Colomba Pasquale or Colomba di Pasqua (“Easter Dove” in English) is an Italian traditional Easter cake, the counterpart of the two well-known Italian Christmas desserts, panettone and pandoro. The colomba traces its birth to the Lombardia region, but is enjoyed throughout Italy at Easter time.
The dough for the colomba is made in a similar manner to panettone, with flour, eggs, sugar, natural yeast and butter. Some prefer the light yellow dough studded with citrus peel or dried fruits; others want to only enjoy the sweetened cake.
The sticky dough is fashioned into a dove-shape paper mold (or fashioned with two crossed halves of the dough to form the suggestion of a bird) and finally is topped with pearl sugar and almonds before being baked.
Some manufacturers produce other versions including a popular bread topped with chocolate, but purists would argue that this is an unnecessary exaggeration.
There are a couple of fanciful stories about the origin of colomba. One version has the colomba dating back to 1176, commemorating the Lombardian victory over Holy Roman Emperor Frederick Barbarossa. During the deciding Battle of Legnano, according to this version, two doves representing the Holy Ghost miraculously appeared on the Milanese battle standards.
Another legend dates the bread to 572, when Alboin, King of the Lombards, conquered Pavia after a three-year siege. He demanded the typical tribute, including a dozen maidens, 11 of whom succumbed. The twelfth girl, however, arrived on the fateful night with a sweet bread in the shape of a dove, a symbol of peace. Alboin was so charmed (or exhausted) that he set her free, spared Pavia from destruction and made it his capital. (He later was assassinated on the orders of Rosamund, his Gepid wife, whom he forced to drink from the skull of her dead father, which he carried around his belt, inviting her “to drink merrily with her father.”)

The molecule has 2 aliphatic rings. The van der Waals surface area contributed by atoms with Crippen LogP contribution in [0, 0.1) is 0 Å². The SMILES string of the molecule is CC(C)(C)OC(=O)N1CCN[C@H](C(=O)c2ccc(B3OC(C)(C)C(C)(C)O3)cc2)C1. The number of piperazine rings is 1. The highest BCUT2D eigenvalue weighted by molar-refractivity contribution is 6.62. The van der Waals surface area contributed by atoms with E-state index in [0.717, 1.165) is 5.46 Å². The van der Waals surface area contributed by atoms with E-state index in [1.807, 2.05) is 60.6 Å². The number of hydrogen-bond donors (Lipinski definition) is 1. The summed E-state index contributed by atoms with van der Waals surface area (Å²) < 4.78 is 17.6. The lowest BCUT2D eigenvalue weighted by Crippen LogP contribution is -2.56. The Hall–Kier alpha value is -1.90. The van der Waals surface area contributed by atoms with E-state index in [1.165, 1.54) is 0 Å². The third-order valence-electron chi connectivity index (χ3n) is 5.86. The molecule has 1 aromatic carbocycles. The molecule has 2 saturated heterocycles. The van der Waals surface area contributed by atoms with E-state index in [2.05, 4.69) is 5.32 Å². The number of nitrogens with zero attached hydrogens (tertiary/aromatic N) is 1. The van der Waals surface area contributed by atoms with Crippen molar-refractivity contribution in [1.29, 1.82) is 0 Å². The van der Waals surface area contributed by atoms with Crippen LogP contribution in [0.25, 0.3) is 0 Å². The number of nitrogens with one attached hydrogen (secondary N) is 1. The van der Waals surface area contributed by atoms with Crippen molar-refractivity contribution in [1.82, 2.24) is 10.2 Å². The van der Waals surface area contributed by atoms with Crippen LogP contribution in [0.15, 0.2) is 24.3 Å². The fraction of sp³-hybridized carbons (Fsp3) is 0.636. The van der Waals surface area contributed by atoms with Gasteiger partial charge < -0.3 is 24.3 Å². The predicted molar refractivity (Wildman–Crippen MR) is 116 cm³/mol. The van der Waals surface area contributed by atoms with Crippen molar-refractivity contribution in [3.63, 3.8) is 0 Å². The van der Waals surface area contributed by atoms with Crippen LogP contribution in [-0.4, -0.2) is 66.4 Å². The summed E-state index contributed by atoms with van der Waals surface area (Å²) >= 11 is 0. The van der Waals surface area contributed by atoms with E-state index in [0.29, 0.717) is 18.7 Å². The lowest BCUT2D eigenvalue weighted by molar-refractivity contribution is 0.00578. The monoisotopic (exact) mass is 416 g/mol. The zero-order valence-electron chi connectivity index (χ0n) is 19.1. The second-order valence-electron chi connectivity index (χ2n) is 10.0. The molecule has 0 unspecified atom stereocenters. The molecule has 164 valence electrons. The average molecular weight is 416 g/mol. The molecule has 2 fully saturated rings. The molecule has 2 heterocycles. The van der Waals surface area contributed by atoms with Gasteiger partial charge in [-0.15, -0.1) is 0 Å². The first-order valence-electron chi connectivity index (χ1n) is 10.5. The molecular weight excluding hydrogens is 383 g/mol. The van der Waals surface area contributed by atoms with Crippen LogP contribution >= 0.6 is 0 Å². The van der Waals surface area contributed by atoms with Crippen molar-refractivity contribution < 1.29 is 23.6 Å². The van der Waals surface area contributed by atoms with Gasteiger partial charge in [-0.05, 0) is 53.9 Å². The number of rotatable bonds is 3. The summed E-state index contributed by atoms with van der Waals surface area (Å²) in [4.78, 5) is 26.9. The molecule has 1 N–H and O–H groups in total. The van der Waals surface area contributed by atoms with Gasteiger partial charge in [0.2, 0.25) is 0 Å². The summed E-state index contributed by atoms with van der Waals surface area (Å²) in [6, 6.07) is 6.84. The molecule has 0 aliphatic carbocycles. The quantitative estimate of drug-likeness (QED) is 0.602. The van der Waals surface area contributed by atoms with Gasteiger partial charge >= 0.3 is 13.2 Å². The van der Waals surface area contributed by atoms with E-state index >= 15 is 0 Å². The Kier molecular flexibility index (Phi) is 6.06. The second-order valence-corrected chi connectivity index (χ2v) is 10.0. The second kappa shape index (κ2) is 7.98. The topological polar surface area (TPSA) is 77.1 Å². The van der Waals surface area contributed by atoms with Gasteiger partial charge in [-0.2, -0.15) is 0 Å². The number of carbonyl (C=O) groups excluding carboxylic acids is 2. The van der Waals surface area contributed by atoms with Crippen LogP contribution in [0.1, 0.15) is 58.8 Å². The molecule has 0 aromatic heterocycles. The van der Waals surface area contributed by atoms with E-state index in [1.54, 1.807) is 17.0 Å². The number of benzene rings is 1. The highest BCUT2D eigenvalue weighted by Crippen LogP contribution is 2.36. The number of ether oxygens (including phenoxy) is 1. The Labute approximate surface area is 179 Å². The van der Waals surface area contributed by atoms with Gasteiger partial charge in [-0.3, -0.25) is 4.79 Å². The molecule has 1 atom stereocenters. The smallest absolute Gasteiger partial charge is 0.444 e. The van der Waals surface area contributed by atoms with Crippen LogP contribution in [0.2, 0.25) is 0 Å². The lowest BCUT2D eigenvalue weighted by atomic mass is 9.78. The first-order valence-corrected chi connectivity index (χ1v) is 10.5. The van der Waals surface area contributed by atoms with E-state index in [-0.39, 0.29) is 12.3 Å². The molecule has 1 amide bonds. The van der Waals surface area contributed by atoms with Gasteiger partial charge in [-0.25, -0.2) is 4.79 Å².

In more mundane times, the colomba was commercialized by the Milanese baker and businessman Angelo Motta as an Easter version of the Christmas specialty panettone that Motta company were already producing. Motta, however, does not rate as high these days among the producers. The honor of the best commercial colomba goes to Tre Marie and Bauli.
Many local Easter specialties incorporating the dove can be found throughout Italy. The dove, a pagan symbol of the coming of spring as well as the sign of the Holy Spirit in Catholicism, is the inspiration for a sweet called pastifuorti or moscardini in Palermo, pasta raffinata in Noto, and incanniddati in Syracuse, where it is shaped like a dove sitting with little candies at its base.
Find out more about Italian Easter Eggs and Easter in Florence.